Thermal Management via Hybrid Wafers and Devices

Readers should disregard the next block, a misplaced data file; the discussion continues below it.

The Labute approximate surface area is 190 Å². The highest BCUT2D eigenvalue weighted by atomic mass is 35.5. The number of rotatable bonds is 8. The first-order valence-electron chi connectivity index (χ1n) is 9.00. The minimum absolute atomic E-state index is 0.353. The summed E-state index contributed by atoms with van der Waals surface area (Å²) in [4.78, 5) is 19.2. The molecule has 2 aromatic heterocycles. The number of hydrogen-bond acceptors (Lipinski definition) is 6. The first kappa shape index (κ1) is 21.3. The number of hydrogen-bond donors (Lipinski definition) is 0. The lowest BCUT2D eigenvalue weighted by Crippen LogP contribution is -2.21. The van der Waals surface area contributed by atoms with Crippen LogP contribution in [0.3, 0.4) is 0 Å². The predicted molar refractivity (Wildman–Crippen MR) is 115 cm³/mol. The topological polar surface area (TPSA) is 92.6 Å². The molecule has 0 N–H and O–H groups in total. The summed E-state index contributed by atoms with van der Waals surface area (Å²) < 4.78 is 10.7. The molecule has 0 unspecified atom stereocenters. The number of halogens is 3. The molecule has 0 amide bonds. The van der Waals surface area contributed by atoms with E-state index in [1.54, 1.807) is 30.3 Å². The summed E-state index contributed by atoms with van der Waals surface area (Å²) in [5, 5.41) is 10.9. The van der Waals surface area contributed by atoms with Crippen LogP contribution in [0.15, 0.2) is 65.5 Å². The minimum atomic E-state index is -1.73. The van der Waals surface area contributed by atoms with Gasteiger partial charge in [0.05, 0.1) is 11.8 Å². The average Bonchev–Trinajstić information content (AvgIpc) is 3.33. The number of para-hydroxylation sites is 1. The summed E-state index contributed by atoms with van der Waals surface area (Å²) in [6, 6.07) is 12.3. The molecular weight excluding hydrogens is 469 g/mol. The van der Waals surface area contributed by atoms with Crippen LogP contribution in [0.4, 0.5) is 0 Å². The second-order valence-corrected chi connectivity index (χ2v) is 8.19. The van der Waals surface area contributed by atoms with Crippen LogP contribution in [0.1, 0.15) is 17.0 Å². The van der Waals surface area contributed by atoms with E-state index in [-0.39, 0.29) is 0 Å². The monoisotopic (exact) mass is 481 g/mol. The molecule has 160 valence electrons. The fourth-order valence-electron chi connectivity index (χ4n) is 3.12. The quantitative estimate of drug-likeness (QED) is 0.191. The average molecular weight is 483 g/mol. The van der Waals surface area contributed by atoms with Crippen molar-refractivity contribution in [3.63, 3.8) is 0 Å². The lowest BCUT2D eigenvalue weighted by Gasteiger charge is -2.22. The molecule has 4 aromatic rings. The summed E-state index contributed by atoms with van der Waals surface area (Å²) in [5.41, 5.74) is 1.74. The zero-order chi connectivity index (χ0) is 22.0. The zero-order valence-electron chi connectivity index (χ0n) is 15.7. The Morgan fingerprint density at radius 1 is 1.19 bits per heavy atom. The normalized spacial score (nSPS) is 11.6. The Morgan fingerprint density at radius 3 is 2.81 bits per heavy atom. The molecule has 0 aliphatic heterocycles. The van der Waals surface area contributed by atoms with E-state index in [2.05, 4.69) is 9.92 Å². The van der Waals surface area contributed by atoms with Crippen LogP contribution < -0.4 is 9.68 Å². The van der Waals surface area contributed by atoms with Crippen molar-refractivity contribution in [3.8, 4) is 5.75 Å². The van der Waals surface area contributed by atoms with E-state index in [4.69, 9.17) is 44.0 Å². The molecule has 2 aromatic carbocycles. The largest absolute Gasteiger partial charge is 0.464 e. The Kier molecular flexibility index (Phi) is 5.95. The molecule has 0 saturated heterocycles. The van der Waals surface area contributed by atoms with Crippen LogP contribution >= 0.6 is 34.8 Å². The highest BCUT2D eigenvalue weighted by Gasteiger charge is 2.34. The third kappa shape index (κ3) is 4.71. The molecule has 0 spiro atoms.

79748S Silicon (Si) has been the workhorse of the electronics industry since the invention of the transistor, and engineers have found new ways to push the limits of processing speed and power handling ability of Si chips. Decreasing the gate lengths, increasing the number of processors per unit area, and increasing the clock speed has led to increasing the microprocessor computing power from 0.3 W in 1971 to nearly 100 W in 2000. Microprocessor power will likely exceed 1 kW by 2006. The high power loads consumed by the processors leads to the generation of a large amount of heat that must be transported away from the active area of the devices. This project will develop technology for integrating SiC power devices with Si drive circuitry in a hybrid power circuit that allows for increasing the power density of the devices while diverting the heat generated in the SiC circuits away from the less heat tolerant Si. The Si/SiC hybrid wafer will be comprised of a very thin Si membrane that has been sliced from a Si wafer and attached to a SiC wafer. Phase I will: (1) demonstrate circuit elements needed for a driver circuit on a bulk Si wafer, an SOI wafer, and hybrid Si/SiC, (2) bond a SiC power transistor to Si/SiC, SOI, and Si wafers, and (3) measure the electrical and thermal performance of the bonded SiC device on each substrate. Commercial Applications and Other Benefits as described by the awardee: The markets for wide band gap switches and radio frequency (RF) transistors are rapidly growing. The worldwide market for all power semiconductors was projected to increase by 8% in 2003 to $9.0 billion from $8.3 billion in 2002, out of which we estimate $2B is the total accessible market for SiC devices (rectifiers and switches) is estimated to be $2B.
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